Grandiflora Magnolia: evergreen star of summer, amazing head-sized blooms

Magnolia grandiflora

Summer Magnolia grandiflora, with its evergreen leaves, is the most common of magnolias.

Key Magnolia grandiflora facts

Name: Magnolia grandiflora
Family: Magnoliaceae
Height: 16 to 65 feet (5 to 20 meters)

Exposure: mostly sunny
Soil: rich and fresh, quite deep

Foliage: evergreen – Flowering: summer

When well planted, Magnolia grandiflora is easy to care for. Take care in planting to ensure good growth season after season.

Planting of evergreen magnolia

It’s recommended to plant Magnolia grandiflora in fall to encourage rooting before winter and thus spring recovery.

How to plant magnolia grandifloraFor Magnolia grandiflora bought in a container, you can easily plant it in spring.

Evergreen magnolias can reach about 65 feet (or 20 meters) in height and should be planted at quite a distance from houses. When it’s isolated and it stands out from other trees is when it looks best.

  • Magnolia grandiflora fears strong, chilly winds in winter.
  • If you plant in winter, avoid periods of frost.
  • In any case, prefer a place not too hot in summer nor too humid in winter.
  • At planting, plan for regular watering in spring
  • It needs watering in case of high heat.

After planting,

  • Mulch tree’s base to keep moisture and prevent weed growth.
  • Pine bark is perfectly suited as they like acidic soils.

Magnolia grandiflora care

Magnolia grandiflora asks for little maintenance, resists diseases splendidly, though a few tips can trigger a better bloom:

  • Caring for magnolia grandifloraMulch base with maritime pine bark to maintain acid levels it loves.
  • Mulching also provides soil moisture your magnolia can enjoy during hotter months.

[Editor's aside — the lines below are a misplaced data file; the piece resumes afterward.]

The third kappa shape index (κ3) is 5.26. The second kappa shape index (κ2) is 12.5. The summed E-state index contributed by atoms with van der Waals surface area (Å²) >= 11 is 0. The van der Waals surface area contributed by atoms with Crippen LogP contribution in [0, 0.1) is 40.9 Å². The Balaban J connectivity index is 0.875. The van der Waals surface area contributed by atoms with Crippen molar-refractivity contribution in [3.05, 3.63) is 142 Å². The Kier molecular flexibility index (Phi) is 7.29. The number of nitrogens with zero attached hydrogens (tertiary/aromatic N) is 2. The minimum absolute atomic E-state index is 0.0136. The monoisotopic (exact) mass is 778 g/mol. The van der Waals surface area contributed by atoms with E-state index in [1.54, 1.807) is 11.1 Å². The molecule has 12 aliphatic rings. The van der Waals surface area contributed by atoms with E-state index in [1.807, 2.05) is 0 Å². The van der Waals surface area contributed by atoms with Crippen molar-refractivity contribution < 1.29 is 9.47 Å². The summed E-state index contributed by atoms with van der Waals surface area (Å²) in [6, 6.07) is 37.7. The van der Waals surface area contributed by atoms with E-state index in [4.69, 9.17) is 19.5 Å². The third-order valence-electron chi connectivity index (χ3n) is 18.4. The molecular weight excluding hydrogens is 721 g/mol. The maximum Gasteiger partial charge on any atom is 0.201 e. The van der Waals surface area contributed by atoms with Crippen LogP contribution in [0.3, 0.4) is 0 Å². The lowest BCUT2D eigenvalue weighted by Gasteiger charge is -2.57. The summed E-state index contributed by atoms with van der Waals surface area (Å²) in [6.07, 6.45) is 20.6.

• Regular watering for first two years after planting is crucial.

Magnolia grandiflora demands little care when well established, gracing your garden for many years. Few pests target magnolia grandifloras, though sometimes you might spot a few aphids and more rarely red spider mites in summer.

Pruning magnolia grandiflora

Pruning isn’t essential but if you wish to reduce, balance or reshape branches, do it at winter’s end, around March-April.

Pruning to balance branches should be done in the last days of winter, before buds start forming. Remember, magnolia’s natural shape is its trademark, so aim to preserve it as you prune to retain symmetry among branches.

  • Get rid of dead branches and weakest ones as they come.

Good to know about evergreen magnolia

Origin of the Magnolia grandiflora treeMagnolia isn’t just a pretty tree, it’s got a rich history and even inspired a few artists! It’s named after Pierre Magnol, a French botanist who was quite renowned in his time. This tree is native to the United States.

People love it for its stunning summer bloom and its distinct fragrance. Magnolias come in tree and dwarf varieties, which are great for small gardens.

Now, there is one fact we must get straight: there are two major types of magnolias.  One is evergreen, the other deciduous:

  • Evergreen magnolia, also known as large-flowered Magnolia or Magnolia grandiflora. Flowers appear in summer, forming large tulip-shaped inflorescences around 8 to 10 inches in diameter (20 to 25 cm).
  • Deciduous magnolias, also known as Soulanges’ Magnolia or Magnolia soulangeana. These bloom in early spring, before leaves unfurl, which covers the entire tree with flowers.

Smart advice

Maritime pine bark will provide acidity this tree needs to thrive and help it retain moisture. For added effectiveness, mulch in summer with a layer about 2 inches deep.

Images: CC BY 2.0: Kim & Forest Starr; Pixabay: Sergio Cerrato, Jalynn, Bishnu Sarangi